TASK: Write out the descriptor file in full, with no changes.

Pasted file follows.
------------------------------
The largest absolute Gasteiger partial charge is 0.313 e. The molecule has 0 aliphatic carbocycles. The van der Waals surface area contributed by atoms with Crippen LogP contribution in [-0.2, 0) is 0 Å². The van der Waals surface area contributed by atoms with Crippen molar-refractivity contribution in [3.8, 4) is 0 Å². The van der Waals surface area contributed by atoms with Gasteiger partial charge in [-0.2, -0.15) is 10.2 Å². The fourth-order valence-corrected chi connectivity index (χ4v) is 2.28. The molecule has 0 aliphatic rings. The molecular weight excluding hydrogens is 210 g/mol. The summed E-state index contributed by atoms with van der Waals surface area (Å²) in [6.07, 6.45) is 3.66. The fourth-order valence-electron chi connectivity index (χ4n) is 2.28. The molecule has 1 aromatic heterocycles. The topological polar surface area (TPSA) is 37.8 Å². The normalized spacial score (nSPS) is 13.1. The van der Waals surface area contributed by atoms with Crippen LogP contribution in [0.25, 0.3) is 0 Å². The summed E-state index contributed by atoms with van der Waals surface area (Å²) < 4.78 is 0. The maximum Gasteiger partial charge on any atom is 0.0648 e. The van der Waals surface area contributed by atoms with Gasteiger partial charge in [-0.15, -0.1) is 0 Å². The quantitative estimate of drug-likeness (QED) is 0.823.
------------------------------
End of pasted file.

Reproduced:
The largest absolute Gasteiger partial charge is 0.313 e. The molecule has 0 aliphatic carbocycles. The van der Waals surface area contributed by atoms with Crippen LogP contribution in [-0.2, 0) is 0 Å². The van der Waals surface area contributed by atoms with Crippen molar-refractivity contribution in [3.8, 4) is 0 Å². The van der Waals surface area contributed by atoms with Gasteiger partial charge in [-0.2, -0.15) is 10.2 Å². The fourth-order valence-corrected chi connectivity index (χ4v) is 2.28. The molecule has 0 aliphatic rings. The molecular weight excluding hydrogens is 210 g/mol. The summed E-state index contributed by atoms with van der Waals surface area (Å²) in [6.07, 6.45) is 3.66. The fourth-order valence-electron chi connectivity index (χ4n) is 2.28. The molecule has 1 aromatic heterocycles. The topological polar surface area (TPSA) is 37.8 Å². The normalized spacial score (nSPS) is 13.1. The van der Waals surface area contributed by atoms with Crippen LogP contribution in [0.25, 0.3) is 0 Å². The summed E-state index contributed by atoms with van der Waals surface area (Å²) < 4.78 is 0. The maximum Gasteiger partial charge on any atom is 0.0648 e. The van der Waals surface area contributed by atoms with Gasteiger partial charge in [-0.15, -0.1) is 0 Å². The quantitative estimate of drug-likeness (QED) is 0.823.